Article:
Avalanche Forecast

Issued: Mar 22nd, 2023 4:00PM

The alpine rating is moderate, the treeline rating is moderate, and the below treeline rating is low. Known problems include Deep Persistent Slabs and Persistent Slabs.

Avalanche Canada zryan, Avalanche Canada


Danger ratings have declined but the inherently weak and dangerous snowpack structure remains.

A moderate rating reflects the possibility of large, high-consequence human-triggered avalanches. Remain diligent in your terrain selection by avoiding steep, rocky, wind-affected terrain and choosing small, low-consequence features.




Avalanche Summary

Strong solar radiation in the past few days has triggered several natural size 3 deep persistent slabs, mainly on south aspects. These avalanches were reported from rocky alpine and treeline features between 1900 and 2700 m. A variety of solar-triggered loose wet avalanches up to size 1.5 were also observed from steep, rocky slopes.

On Sunday, a remotely triggered size 2 persistent slab avalanche was reported on a NW aspect at 2400 m which failed down 70 cm on facets and was triggered from 30 m away. A human-triggered size 2 wind slab avalanche also occurred on a SE aspect at 2400 m which was estimated to have failed down around 80 cm.

This MIN post describes an older natural size 4 near Golden and a more recent natural size 3. This is a good reminder of the scale and destructive potential of avalanches which are still possible when the deep weak layer is triggered.

Snowpack Summary

The snow surface includes a crust on solar aspects, surface hoar up to 10 mm in shady and wind-sheltered areas, faceting snow on polar aspects, and wind-affected surfaces in exposed terrain.

A weak layer buried around March 12 is now down around 20-40 cm and typically consists of wind-affected snow, facetted snow, and a thin sun crust.

The middle of the snowpack includes at least a couple of lingering persistent weak layers down 50-90 cm including surface hoar in wind-sheltered terrain and a sun crust on south aspects. Activity on these layers has tapered off but still remains a concern in isolated areas.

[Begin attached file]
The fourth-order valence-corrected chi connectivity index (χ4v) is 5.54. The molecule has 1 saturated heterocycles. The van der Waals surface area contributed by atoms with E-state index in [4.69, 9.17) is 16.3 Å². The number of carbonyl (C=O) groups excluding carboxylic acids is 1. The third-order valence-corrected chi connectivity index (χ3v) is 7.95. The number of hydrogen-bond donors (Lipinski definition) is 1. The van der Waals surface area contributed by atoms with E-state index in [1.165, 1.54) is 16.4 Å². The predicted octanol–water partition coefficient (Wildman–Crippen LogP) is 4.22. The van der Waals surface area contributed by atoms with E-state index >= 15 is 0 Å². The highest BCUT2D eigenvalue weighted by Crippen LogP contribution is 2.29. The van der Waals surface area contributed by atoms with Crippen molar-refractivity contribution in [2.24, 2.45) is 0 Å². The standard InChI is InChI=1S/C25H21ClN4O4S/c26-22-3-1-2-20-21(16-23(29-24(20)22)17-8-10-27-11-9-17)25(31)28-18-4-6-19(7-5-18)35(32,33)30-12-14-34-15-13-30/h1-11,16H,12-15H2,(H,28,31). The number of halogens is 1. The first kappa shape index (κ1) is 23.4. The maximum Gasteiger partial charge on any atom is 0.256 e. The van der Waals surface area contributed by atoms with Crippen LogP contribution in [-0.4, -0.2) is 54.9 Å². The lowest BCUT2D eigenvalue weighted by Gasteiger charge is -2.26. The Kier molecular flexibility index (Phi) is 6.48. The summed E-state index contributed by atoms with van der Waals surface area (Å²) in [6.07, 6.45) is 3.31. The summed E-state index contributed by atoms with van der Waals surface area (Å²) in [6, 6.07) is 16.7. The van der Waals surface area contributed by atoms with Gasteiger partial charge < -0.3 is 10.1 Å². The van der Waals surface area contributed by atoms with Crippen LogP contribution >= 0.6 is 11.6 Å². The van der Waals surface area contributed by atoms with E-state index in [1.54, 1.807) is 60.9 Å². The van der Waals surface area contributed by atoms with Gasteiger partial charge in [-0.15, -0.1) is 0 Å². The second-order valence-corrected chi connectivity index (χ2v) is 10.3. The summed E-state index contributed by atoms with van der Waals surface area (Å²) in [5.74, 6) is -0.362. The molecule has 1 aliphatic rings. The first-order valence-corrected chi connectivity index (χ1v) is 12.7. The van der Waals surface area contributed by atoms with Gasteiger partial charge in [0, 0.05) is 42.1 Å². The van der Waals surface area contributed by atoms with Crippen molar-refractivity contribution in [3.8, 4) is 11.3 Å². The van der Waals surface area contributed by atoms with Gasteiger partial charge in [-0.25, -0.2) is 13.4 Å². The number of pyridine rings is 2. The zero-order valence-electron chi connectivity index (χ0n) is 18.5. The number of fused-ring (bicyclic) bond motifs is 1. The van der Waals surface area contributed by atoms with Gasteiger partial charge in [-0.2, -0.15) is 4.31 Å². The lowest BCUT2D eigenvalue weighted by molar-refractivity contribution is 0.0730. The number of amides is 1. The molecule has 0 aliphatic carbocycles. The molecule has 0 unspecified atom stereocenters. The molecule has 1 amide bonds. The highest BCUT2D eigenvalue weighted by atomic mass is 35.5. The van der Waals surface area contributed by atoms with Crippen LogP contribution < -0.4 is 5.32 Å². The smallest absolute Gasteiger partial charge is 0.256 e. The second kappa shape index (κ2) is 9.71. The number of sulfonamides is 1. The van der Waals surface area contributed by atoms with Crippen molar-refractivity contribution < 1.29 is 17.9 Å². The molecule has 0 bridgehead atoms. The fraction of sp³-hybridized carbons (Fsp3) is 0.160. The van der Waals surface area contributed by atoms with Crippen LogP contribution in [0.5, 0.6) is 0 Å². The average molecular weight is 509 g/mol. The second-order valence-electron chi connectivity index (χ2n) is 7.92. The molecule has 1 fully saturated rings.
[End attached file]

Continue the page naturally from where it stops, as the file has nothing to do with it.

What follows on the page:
The lower snowpack is made up of a widespread layer of large, weak facets, and/or depth hoar crystals. This weak layer has been responsible for a number of recent very large, destructive avalanches and will likely continue to be a concern for the rest of the season.

Weather Summary

Wednesday night

Clear with cloudy periods. Alpine temperatures drop to a low of -5 °C. Ridge wind light from the southwest. Freezing level at valley bottom.


A mix of sun and cloud with isolated flurries. Alpine temperatures reach a high of 3 °C. Ridge wind 10 to 30 km/h from the southwest. Freezing level rises to 2000 metres.


Mainly cloudy with scattered flurries, up to 5 cm of accumulation. Alpine temperatures reach a high of -5 °C. Ridge wind 10 to 35 km/h from the southwest. Freezing level rises to 1400 metres.


Cloudy with sunny periods and isolated flurries. Alpine temperatures reach a high of -6 °C. Ridge wind 10 to 30 km/h from the southwest. Freezing level rises to 1200 metres.

More details can be found in the Mountain Weather Forecast.

Terrain and Travel Advice

  • Be mindful that deep instabilities are still present and have produced recent large avalanches.
  • Avoid rock outcroppings, convexities, and anywhere the snowpack is thin and/or variable.
  • Avoid slopes when the solar radiation is strong, especially if they have large cornices overhead.


Deep Persistent Slabs

An icon showing Deep Persistent Slabs

The base of the snowpack remains very weak. Very large human-triggered avalanches are possible at treeline and above. Avoid thin, rocky start zones and shallow areas with variable snowpack depth where you are most likely to trigger this layer. Give careful consideration to the slopes overhead as large avalanches may run well into the runout zone or into lower-angle terrain.

Aspects: All aspects.

Elevations: Alpine, Treeline.



Expected Size

2.5 - 4

Persistent Slabs

An icon showing Persistent Slabs

Lingering weak layers from January and February exist at all elevations on a variety of aspects. On shaded slopes, these layers generally present as surface hoar or facets, and on sun-exposed slopes, they present as facets and a crust. Be aware these layers can be remotely triggered (from a distance).

Aspects: All aspects.

Elevations: All elevations.


Unlikely - Possible

Expected Size

1.5 - 3

Valid until: Mar 23rd, 2023 4:00PM